Keycloak behind NGiNX
Authenticating Nextcloud with Keycloak using OpenID Connect A few months ago I started over on my home server with a fresh install of CentOS 7.6 (now updated to 7.7). I haven’t had a ton of time to work on it all at once, so I’ve been adding services one by one as I need them enough to make time for setup.
To get away from having a different login for every different thing I installed Keycloak was one of the first things I set up. Keycloak is an open source identity and access management tool that provides single-sign on with OpenID Connect and SAML. OpenID Connect was easy enough to set up with Jenkins and Gitea (using the appropriate plugins), but when I set up NextCloud I couldn’t find a tutorial (or any documentation really) for the plugin that offered OpenID Connect as an authentication mechanism. This post will document my path to getting a working OpenID Connect login added to my NextCloud instance.
Software Versions Because I’m only working against a single configuration and don’t know how generally it will apply across other versions, here’s the list of the software I’m using for this post.
CentOS 7.7 Keycloak 6.0.1 NextCloud 16.0.5 Plugin: Social Login 2.2.3 Getting Started I’ll assume from here that all the above pieces are installed and configured for general use, just not hooked up together. From memory: Keycloak needs a realm set up with at least one user that will be set up for Nextcloud and Nextcloud needs the Social Login app installed and enabled on the Apps page.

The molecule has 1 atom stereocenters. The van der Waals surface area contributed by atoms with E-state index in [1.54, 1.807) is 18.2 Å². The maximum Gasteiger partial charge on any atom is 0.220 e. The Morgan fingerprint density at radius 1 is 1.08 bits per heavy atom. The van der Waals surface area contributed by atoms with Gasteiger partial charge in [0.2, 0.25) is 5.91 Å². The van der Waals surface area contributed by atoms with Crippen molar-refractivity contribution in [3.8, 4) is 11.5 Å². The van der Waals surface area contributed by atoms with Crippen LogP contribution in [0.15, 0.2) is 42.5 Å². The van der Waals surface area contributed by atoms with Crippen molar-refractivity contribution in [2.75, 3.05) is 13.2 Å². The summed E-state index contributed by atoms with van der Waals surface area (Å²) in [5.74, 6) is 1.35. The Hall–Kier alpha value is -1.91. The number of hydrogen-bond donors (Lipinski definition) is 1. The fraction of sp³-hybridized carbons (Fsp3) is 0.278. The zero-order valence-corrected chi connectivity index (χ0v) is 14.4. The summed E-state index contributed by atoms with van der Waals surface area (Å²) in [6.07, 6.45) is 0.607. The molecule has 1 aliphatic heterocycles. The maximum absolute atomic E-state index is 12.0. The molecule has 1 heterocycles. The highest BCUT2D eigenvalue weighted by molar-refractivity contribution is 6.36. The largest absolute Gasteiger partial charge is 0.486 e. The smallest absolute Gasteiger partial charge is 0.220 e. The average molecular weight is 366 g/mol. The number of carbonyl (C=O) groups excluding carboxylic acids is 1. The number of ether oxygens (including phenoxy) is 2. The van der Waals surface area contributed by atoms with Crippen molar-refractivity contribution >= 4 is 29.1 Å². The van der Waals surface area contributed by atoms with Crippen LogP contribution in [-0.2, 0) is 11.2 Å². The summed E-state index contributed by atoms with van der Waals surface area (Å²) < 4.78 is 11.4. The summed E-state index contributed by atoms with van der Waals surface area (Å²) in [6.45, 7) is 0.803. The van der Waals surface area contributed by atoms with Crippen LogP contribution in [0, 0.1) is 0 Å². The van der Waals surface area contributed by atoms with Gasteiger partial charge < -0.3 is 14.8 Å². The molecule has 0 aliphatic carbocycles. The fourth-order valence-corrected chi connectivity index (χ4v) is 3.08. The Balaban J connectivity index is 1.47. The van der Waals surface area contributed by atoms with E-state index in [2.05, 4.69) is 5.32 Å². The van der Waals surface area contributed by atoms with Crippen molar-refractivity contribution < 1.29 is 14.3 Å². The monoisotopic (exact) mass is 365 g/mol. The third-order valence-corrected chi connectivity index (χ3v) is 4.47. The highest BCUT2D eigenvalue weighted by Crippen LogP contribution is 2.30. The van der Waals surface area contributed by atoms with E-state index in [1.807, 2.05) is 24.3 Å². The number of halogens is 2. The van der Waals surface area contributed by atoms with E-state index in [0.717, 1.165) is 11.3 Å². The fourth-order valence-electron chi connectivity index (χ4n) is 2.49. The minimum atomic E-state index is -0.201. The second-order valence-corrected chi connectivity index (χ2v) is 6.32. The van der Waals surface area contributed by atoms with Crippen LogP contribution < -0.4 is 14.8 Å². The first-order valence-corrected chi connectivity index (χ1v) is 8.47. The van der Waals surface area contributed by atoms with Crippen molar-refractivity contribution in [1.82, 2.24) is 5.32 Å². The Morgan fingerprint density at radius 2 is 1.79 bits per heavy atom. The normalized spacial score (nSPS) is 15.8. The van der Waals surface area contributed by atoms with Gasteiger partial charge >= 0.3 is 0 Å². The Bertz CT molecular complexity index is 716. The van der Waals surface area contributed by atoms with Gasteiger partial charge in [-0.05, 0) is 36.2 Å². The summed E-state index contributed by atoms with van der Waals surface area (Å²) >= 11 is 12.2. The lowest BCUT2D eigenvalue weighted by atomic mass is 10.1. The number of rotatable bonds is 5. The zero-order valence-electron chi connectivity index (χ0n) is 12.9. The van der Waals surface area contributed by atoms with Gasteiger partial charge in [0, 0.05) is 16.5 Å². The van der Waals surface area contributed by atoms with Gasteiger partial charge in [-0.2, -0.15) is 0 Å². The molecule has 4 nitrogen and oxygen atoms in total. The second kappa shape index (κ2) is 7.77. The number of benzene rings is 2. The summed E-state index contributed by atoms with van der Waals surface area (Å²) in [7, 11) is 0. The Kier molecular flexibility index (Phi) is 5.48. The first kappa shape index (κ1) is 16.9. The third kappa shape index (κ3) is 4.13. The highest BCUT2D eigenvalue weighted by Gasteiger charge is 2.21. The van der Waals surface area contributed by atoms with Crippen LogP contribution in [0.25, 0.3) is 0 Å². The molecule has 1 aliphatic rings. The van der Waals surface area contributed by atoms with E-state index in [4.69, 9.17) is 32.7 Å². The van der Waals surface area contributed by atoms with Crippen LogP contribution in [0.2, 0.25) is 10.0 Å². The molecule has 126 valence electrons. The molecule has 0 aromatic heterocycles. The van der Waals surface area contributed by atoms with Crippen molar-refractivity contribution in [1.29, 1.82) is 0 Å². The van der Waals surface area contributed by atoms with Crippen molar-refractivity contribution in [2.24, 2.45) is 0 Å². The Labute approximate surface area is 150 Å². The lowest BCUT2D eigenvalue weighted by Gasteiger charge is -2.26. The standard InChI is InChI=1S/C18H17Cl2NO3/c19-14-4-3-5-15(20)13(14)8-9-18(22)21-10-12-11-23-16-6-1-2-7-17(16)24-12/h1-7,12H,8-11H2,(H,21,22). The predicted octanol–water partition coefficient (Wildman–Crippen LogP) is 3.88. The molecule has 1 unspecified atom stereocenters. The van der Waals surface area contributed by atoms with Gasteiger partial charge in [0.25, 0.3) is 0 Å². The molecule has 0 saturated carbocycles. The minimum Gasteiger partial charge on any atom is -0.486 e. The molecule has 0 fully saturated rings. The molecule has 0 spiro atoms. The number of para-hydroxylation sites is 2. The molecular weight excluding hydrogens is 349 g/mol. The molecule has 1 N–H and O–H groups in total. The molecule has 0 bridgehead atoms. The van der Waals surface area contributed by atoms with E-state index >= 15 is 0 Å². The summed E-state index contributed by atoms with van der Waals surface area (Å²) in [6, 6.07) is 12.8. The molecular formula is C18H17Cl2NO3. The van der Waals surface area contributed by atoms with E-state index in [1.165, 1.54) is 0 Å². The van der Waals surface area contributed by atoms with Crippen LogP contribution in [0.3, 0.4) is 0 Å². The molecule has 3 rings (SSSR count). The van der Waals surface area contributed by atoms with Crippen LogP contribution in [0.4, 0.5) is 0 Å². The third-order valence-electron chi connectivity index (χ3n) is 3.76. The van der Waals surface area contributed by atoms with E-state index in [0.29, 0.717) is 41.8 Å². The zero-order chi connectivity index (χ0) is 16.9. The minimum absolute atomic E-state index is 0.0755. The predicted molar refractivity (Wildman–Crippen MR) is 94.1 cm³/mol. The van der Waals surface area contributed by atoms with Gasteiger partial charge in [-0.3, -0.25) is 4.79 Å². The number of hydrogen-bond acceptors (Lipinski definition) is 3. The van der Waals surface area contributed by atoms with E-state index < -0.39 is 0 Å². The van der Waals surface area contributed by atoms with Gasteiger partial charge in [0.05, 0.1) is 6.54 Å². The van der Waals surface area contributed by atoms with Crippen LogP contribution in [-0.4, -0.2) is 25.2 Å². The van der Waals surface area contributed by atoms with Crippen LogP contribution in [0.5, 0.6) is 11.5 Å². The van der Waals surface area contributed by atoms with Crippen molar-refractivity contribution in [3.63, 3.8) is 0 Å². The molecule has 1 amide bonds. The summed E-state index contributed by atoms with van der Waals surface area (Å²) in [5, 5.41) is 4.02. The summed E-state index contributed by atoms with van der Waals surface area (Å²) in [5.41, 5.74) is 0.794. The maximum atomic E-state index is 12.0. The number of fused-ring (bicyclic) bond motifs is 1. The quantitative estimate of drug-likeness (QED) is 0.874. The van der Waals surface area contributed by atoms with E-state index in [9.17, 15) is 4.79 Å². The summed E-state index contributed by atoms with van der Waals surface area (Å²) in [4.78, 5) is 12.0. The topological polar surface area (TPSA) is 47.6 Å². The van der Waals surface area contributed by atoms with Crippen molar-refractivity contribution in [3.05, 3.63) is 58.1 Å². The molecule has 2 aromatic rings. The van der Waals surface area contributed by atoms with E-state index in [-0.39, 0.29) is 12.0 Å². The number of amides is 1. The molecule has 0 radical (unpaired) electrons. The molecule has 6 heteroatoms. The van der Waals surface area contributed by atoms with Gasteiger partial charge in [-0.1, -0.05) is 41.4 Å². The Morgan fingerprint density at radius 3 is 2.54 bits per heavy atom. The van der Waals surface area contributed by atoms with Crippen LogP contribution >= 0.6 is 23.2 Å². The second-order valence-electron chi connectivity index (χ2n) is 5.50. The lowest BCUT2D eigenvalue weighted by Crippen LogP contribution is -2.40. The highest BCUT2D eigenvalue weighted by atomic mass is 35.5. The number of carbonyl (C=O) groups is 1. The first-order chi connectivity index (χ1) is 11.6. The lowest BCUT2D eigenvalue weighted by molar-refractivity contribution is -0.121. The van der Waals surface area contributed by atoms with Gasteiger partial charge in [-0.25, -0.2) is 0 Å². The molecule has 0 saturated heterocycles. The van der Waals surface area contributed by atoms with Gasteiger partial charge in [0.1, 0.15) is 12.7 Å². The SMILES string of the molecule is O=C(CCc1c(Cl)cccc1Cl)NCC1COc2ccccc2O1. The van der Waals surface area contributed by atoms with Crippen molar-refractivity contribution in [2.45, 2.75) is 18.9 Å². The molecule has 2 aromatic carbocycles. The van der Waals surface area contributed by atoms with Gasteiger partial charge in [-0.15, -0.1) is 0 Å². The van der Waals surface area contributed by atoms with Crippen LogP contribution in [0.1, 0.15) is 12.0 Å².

Keycloak Go to the Realm Settings page and open the “OpenID Endpoint Configuration” link in a new tab to bring up the .well-known/openid-configuration page. You’ll want the information from this page later to configure the Social Login plugin in Nextcloud.
Open the Clients page and click the create button. Select:
Client ID nextcloud Client Protocol openid-connect Root URL https:///nextcloud/ Click Save. On the next page (Settings) set:
Access Type confidential Click Save, then click on the Roles tab. Add a new role named “admin”. Click Save, then go to the Mappers tab and add a protocol mapper as follows:
Name group Mapper Type Group Membership Client ID nextcloud Token Claim Name nextcloud-group Claim JSON Type String Click save, then add the admin role to a Keycloak user as appropriate so admin access is available through the Keycloak authentication. You can verify the mapping and user by going back to clients > nextcloud > Client Scopes > Evaluate, selecting the user, then viewing the Generated Access Token.
Go to the Credentials tab to find the client secret that will be needed in Nextcloud.
Nextcloud As a Nextcloud administrator user, go to the Settings > Administration > Social login page.
My preferred settings for the first section with reasoning: